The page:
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The Black Crowes playing Vegas one more time before break

The end of the road has him reflecting on the beginning of his travels.

It’s a Friday afternoon in November, but Steve Gorman is way back in March of 1990.

"I remember it like it was last week," The Black Crowes drummer says. "In the first week of our first tour ever we found ourselves in Vegas for the first time. It’s funny, because Vegas in 1990 looked like a small town compared to what it is right now. But at the time, it was still like, ‘Oh my God, we’re in Vegas.’ "

Tonight, The Black Crowes will play Vegas one more time before going on hiatus after a run of dates in San Francisco next week.

Gorman thinks that the band will be back.

Some day.

But he can’t be certain about it.

And so this last round of shows come freighted with 20 years of memories, which he’s been flipping through like a scrapbook whose pages are still being filled.

"I probably look back on that stuff a little more than some of the guys just because it’s more of my nature to," he says. "It hasn’t really been bittersweet. I’m sure by the time we get (to Vegas) that everyone will definitely be feeling it a little bit more. I’m sure every show will have a little bit more of a, ‘Oh man, this is coming to an end’ vibe."

Gorman sounds a little wistful as he speaks, though he knows the break is needed lest the Crowes become broken irrevocably.

"There’s been two different points in time in the past where we said, ‘Maybe after this year we take a year off,’ " he says. "We didn’t do it the first time in ’95, and boy, we really should have, because the band was at a great point, we loved what we were doing, but it was really fraying around the edges. The two hours onstage were great, and the other 22 were driving us all crazy, every day of the tour. Then we got off the road and went home for a few weeks and like we always did before, we went, ‘Oh, we’re fine, let’s just get back in the studio.’ Flash forward a year and a half later and the band pretty much disintegrated.

"We did the same thing in 2001," he continues, "and then the band really just disintegrated. At two different times we had this notion that we should go away, and then when we finally did, it was kind of too late. I don’t think any of us thought that we were going to put the pieces together."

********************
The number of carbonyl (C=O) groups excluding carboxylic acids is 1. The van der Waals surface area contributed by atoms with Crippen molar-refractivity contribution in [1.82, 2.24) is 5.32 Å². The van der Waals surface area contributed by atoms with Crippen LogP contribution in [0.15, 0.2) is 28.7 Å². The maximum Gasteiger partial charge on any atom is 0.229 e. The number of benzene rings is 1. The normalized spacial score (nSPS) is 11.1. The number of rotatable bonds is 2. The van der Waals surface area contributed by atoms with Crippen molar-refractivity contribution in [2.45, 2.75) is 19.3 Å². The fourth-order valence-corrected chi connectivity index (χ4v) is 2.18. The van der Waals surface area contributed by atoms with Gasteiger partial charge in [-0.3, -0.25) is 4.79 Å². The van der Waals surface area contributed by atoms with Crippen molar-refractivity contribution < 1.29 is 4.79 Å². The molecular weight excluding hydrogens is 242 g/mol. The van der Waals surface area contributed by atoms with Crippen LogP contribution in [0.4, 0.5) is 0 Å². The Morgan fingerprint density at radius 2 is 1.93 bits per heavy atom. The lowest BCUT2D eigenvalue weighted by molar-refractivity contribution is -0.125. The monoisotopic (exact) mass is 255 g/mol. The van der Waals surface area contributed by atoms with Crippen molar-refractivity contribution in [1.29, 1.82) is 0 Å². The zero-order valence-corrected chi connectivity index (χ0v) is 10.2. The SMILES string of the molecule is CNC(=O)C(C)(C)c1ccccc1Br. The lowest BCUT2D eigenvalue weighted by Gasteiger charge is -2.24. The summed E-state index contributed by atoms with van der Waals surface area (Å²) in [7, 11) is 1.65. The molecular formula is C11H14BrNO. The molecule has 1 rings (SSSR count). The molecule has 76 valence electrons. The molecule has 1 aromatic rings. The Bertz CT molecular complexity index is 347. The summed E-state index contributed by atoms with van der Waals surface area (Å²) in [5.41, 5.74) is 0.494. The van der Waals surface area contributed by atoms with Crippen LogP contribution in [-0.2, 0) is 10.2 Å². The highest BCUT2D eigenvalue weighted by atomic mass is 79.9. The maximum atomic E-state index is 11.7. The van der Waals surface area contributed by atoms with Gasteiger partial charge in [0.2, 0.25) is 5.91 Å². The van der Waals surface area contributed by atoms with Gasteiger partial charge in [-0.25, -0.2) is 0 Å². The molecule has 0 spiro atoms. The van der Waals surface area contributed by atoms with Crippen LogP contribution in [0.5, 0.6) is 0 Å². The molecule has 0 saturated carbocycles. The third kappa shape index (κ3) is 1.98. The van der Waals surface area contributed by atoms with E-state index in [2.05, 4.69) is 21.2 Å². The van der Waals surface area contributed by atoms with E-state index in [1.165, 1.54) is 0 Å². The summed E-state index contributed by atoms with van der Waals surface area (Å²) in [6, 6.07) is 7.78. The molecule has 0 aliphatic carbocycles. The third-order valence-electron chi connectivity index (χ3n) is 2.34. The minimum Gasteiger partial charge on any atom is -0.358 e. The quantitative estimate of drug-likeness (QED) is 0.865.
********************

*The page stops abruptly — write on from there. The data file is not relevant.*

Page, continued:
But they did, having soldiered on for nearly another decade since then.

And those years have been productive.

Though their commercial luster has waned a bit, creatively speaking, the Crowes have been flying high of late.

Last August they released one of their best records yet, "Before The Frost … Until The Freeze," a flame spittin’, wholly invigorated double album recorded live that screams to life with gospel-style exhortations and Southern rock foot stomp along with the Crowes’ trademark electric blues.

It’s the sound of a band truly comfortable in its own skin, which most certainly hasn’t always been the case with this bunch, who’ve weathered more turbulence than a fleet of airliners.

"I think as a band there was a period of time where we resented our success because no one was happy," Gorman says. "We never talked about it in these terms, but looking back now, I can see five young men sitting on a bus all sort of bewildered, thinking, ‘Well, this isn’t what we wanted.’

"I found myself confused and disappointed a lot and I could never figure out why," he adds. "And one day it just dawned on me, ‘Oh wait a minute, I really did have a lot of preconceived notions, one of which was that everything would be great if you got success. If things take off and you’re successful and you’re selling records and you’re touring, what could possibly go wrong? Reality, you can push it away for a few minutes, but it’s like deferring taxes, man, that bill’s going to come in one day and it’s going to be bigger than you could imagine."

The Crowes too, got bigger than Gorman could have once imagined, selling more than 30 million records and taking their earthy, vintage sounding hip shake to the top of the charts.

They’ve always been an anachronism of sorts, a classic rock band in a contemporary setting.

But though they’ve long mined the past, Gorman’s convinced that the Crowes aren’t going to become a permanent part of it just yet.

"The band is at a place that I don’t think we’ve ever been before," Gorman says. "We are all really on the same page. It’s the most consistent, most cohesive band we’ve ever had. That said, to get to that point, it’s pretty exhausting. We have shows now where, five minutes before the gig, I’m thinking, ‘Man, there’s no vibe.’ Then we get onstage, and everything comes out and it’s great. And then five minutes after the show, everyone’s just dead again.

"We can just see the writing on the wall," he continues. "Nobody wants to repeat mistakes. Nobody wants to go through a really rough period. We’re all feeling a little burnt. We can always get it back together when everyone’s ready. There’s no reason to push this thing to the point where we kind of forget how special this is."

Contact reporter Jason Bracelin at jbracelin@ reviewjournal.com or 702-383-0476.

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